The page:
A Dubai concert is promising to Rock the World but not the planet. Still, the show is being powered by a controversial fuel that some say isn’t so green.

Organizers of Rock the World/Save the Planet are marketing the Nov. 15 event as the first 100% environmentally sustainable rock concert. They say that despite filling the 6,000-seat Dubai Duty Free Stadium, and generating the usual rock and roll pyrotechnics, the concert will leave a net zero carbon footprint. 

Rock the World is the brainchild of Neutral Fuels, a Dubai-based company that turns waste cooking oils into biofuel that can run diesel engines. The eight-year-old company has six locations in Africa, the Middle East and Asia.

Neutral Fuels’ B100 net zero biofuel will power the event, the company’s founder and CEO Karl W. Feilder said. “I want to show people [what] we can truly achieve today,” he told Karma  in a phone interview. 

But not everyone is sold on the idea. “Bioenergy is not as clean as solar energy,” Amruta Kshemkalyani, a UAE-based sustainability advisor, told Karma. “We need to understand what greenhouse gas emissions their biofuel is emitting.”

Climate consultant Syeda Hadika Jamshaid told Karma that event organizers would be better off not using plastic at all. “They should use other offsetting mechanisms, like investing in renewable energy projects,” she said.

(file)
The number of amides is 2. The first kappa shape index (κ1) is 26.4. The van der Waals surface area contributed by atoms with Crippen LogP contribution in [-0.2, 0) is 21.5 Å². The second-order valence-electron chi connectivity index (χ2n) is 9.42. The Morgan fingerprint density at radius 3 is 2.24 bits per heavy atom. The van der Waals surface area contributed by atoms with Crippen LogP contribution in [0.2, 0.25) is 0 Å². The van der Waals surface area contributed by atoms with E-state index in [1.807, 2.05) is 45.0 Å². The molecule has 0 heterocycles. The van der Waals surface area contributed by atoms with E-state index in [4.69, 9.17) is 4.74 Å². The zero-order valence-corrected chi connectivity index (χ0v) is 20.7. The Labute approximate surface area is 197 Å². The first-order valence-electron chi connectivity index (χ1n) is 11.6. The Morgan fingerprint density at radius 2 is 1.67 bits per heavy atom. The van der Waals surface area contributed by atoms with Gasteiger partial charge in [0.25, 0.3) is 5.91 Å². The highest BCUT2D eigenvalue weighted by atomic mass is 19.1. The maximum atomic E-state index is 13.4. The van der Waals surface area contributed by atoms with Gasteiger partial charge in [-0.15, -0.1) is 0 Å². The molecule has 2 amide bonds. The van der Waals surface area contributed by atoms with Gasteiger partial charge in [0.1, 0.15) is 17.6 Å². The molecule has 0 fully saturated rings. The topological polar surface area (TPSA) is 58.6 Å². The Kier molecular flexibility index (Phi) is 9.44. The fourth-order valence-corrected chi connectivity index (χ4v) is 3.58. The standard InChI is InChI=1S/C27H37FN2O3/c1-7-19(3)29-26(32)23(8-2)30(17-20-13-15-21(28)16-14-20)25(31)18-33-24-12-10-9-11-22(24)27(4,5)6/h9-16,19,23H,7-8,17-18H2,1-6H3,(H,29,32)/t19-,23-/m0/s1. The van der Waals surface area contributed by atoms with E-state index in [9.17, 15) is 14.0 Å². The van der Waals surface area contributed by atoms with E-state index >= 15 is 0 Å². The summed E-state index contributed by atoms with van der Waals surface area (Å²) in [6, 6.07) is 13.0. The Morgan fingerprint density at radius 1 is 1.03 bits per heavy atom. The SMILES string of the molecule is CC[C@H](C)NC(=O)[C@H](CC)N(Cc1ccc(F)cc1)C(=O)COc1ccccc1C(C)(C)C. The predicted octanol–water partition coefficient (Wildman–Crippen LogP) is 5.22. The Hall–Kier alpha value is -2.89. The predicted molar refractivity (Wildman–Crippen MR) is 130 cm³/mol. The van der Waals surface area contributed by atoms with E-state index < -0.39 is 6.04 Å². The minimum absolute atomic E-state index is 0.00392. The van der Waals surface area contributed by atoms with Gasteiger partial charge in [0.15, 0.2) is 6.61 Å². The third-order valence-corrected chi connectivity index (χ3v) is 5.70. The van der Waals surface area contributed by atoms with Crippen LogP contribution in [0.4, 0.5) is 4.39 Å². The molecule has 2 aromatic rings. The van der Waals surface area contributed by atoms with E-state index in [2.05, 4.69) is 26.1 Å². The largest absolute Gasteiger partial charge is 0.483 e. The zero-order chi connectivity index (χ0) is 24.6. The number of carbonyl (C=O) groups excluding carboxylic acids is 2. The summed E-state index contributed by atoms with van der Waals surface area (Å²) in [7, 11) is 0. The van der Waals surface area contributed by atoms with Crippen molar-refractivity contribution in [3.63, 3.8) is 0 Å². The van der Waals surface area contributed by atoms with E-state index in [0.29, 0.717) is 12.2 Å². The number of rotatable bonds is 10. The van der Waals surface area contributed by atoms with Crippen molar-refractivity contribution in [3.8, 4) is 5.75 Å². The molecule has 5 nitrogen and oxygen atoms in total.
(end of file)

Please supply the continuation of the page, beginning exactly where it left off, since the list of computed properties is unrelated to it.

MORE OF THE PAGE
The concert will feature three popular Philippine bands: Cueshe, whose moody ballad “Back to Me” has generated more than five million YouTube hits, and heavy metal groups Urbandub and Razorback. The lineup will also include Feilder’s Dubai cover band Sandstorm. 

  • Neutral Fuels will team with DGrade, another Dubai-based firm that recycles plastic bottles into clothing and accessories. DGrade will collect plastics from the event and convert them into sustainable yarns. 
  • The company will also team with One Tree Planted to plant trees to offset carbon emissions generated by the bands’ flights from the Philippines to Dubai and other concert activities. Neutral Fuels said it would measure the carbon levels stemming from the event. 
  • Black Rock City, the organization that runs the annual, week-long Burning Man extravaganza, said it generated 91 tons of emissions at its 2017 event.